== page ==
LINQ stands for Language-Integrated Query and covers a set of features that lets you retrieve information from a data source. In many cases, data is stored in a database that is separate from the application. Traditionally, interacting with a relational database would involve generating queries using SQL (Structured Query Language). Other sources of data, such as XML, would require their own approaches that were completely different. However, LINQ gives C# the ability to generate queries for any LINQ-compatible data source. Furthermore, the syntax used for the query is the same, no matter what data source is used. Accessing a relational database is the same as data stored in an array, and the query capability is fully integrated into the C# language. LINQ in C# is essentially a language within a language and as a result, the subject of LINQ is quite large, involving many features, options, and alternatives. It contains set of standard query operators that provide the underlying query architecture for the navigation, filtering, and execution operations of nearly every kind of data source. LINQ also provides the means for developers to stay within the coding environment that they comfortable with and access the underlying data as objects that work with the IDE, IntelliSense, and even debugging. These aspects, combined with shorter, more meaningful, and expressive syntax boosts developer productivity.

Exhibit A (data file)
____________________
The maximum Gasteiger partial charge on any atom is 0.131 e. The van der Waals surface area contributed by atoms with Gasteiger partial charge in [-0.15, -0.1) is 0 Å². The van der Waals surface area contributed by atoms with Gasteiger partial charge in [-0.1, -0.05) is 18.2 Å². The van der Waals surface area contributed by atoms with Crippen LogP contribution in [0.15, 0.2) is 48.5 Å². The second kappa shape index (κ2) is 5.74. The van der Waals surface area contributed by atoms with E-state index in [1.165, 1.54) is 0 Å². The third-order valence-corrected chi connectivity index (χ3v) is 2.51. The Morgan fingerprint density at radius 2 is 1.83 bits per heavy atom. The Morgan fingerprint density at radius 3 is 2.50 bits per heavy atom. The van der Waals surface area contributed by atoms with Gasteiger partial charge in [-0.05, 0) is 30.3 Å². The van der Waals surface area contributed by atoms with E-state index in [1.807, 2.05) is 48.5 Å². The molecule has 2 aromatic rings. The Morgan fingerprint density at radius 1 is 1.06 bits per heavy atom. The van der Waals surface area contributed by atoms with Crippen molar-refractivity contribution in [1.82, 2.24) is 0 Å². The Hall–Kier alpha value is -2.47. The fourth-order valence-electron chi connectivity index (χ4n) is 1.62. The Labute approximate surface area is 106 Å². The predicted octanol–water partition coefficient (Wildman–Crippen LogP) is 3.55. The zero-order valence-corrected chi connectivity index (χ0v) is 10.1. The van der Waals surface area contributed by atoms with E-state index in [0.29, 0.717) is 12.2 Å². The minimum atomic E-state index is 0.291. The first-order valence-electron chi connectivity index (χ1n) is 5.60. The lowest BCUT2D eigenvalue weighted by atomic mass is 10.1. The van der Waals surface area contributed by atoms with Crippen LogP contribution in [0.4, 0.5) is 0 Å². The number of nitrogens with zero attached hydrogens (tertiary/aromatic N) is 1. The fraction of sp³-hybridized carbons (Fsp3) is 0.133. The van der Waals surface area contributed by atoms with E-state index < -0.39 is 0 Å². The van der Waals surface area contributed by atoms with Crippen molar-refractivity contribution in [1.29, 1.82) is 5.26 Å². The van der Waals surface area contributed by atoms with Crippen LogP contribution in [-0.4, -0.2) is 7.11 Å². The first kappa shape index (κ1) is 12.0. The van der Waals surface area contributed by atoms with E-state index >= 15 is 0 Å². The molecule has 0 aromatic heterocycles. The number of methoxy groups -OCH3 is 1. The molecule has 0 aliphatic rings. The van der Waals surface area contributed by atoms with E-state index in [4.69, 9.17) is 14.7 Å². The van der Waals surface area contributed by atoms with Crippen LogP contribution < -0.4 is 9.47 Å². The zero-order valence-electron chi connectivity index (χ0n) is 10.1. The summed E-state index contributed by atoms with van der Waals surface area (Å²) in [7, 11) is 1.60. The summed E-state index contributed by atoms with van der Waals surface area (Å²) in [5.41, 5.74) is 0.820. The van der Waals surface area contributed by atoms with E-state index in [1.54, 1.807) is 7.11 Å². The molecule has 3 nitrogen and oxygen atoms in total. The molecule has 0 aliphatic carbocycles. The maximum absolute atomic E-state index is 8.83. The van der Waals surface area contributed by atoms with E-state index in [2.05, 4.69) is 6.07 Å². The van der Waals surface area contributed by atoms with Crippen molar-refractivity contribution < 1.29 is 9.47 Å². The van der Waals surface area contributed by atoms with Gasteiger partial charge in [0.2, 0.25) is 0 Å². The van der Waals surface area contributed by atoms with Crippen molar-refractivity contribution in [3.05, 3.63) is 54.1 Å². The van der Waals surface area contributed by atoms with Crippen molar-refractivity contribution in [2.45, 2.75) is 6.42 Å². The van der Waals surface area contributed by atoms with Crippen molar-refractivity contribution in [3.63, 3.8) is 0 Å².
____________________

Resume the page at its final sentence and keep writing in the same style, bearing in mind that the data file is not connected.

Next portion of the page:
LINQ is a lightweight disguise over programmatic data integration. It hardly matters what you are querying against, because queries will be quite similar using a whole new set of procedures and keywords. It gives developers a simplified way to write queries by using a unified query syntax to use regardless of the source of data. It promotes faster development time by removing run-time errors and catching errors at compile time. LINQ is fully integrated with IntelliSense, and supports debugging directly in the development language. Using LINQ, you can query directly against your database and even against the stored procedures that your database exposes. The result of making these set operations, transforms, and constructs first-class operations is a set of methods called the standard query operators. These operators provide query capabilities that include sorting, filtering, aggregation, and projection over a large number of different data sources. LINQ-compatible data sources include LINQ to Objects, LINQ to ADO.NET, LINQ to SQL, LINQ to XML, LINQ to DataSet, and LINQ to Entities. By being able to use LINQ to Objects, C# arrays and collections are treated like databases. This gives developers extensive flexibility and an easy way to query data in the collections. LINQ can be extended to support other data sources such as LINQ to SharePoint, LINQ to Exchange, and LINQ to LDAP. By using LINQ, developers can now enjoy the benefits of a single declarative pattern that can be expressed in any .NET-based programming language, and closes the gap between relational data and object-oriented development.